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DISASTER MANAGEMENT
Dalai Lama tells Japan to look to future

Taiwan probes 'prophet' over apocalypse warning
Taipei (AFP) April 29, 2011 - Taiwanese authorities said Friday they are investigating whether a self-proclaimed "prophet" is trying to make money with a prediction that the island will be engulfed by a giant tsunami in May.

The man, known to the public only as "Teacher Wang", has set off a rush to build makeshift shelters from containers, and prosecutors are wondering if he might be colluding with companies in the container industry.

"We are investigating if Wang collaborated with the container business as part of a scam to defraud people," said a spokesman for the prosecutor's office in central Taiwan's Nanli county.

More than 100 shelters converted from cargo containers are being built in Puli, a town in the county, after Wang made public a prophesy that a quake-induced monster wave would hit Taiwan on May 11, claiming millions of lives.

Wang had advised people to stay in cargo containers, which he said would be safer than regular buildings once the alleged imminent catastrophe happened, according to local media reports.

"He could also be violating the Social Order Law by spreading rumours to cause public panic," the spokesman said.

Fraud convictions carry a maximum five-year jail term while breaking the law on social order is punishable by a fine of up to Tw$30,000 ($1,000), he said.

Taiwan's weather bureau on Thursday also warned that Wang risked a fine of up to Tw$1 million for issuing unauthorised disaster warnings on his blog -- remarks he later removed.

by Staff Writers
Tokyo (AFP) April 29, 2011
The Dalai Lama offered a renewed prayer for disaster-hit Japan Friday, and urged the nation to look to the future.

"What I can do is to pray and offer my sincere condolences to the victims," he said on his first visit to Japan since the nation's biggest recorded earthquake and tsunami ravaged the northern Pacific coastline on March 11.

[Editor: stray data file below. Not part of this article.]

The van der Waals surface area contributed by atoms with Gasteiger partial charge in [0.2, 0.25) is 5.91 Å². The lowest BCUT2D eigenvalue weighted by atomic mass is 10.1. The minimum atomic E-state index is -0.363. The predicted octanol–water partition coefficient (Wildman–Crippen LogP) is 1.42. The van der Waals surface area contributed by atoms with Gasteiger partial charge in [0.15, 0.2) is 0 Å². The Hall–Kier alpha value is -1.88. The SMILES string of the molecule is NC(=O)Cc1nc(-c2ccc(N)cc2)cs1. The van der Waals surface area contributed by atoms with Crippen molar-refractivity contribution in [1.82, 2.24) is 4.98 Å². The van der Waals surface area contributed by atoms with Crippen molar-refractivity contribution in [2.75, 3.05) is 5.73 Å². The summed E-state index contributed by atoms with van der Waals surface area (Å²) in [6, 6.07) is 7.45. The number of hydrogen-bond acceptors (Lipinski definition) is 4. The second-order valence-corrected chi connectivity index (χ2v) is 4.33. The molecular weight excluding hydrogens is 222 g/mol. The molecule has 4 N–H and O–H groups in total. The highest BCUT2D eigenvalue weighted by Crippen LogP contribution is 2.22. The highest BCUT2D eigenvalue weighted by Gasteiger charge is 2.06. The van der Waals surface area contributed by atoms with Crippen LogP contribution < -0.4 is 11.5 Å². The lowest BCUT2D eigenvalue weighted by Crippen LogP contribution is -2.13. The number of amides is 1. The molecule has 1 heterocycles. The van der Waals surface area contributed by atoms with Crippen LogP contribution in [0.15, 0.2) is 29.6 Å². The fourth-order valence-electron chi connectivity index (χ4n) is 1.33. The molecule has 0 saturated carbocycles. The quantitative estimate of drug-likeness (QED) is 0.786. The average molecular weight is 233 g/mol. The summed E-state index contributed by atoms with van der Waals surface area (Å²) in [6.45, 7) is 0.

The disaster left more than 25,000 dead or missing and crippled a nuclear power plant, which has been releasing radioactive materials into the environment and forced the evacuation of tens of thousands living nearby.

"The earthquake was a disaster caused by nature. The tragedy caused by the nuclear plant accident was a problem created by mankind. From this, sufferings and worries arise in hearts", he said.

"What happened, happened. I hope that work will start with eyes firmly set toward the future."

The 75-year-old spiritual leader, who was en route to the United States, visited Japan to say prayers at Gokokuji Temple in Tokyo, where Tibetan monks in orange robes sat alongside Japanese monks.

He announced last month that he wanted to shed his role as political chief of the Tibetan government-in-exile but will retain the more significant role of Tibet's spiritual leader.

The Dalai Lama's prayer came a day after Buddhism's 49th-day rite, held on Thursday along the northeast of Japan in the belief that is the day when departed souls face judgement for their sins.

Some 3,000 followers and spectators came to the Tokyo temple to hear the Dalai Lama, who offered his sympathy and sadness after the 9.0-magnitude earthquake and tsunami plunged Japan into its worst post-War crisis.

"I wanted to visit this nation that faced such a calamity and to be a spiritual comfort, even if this may be a small act," he said.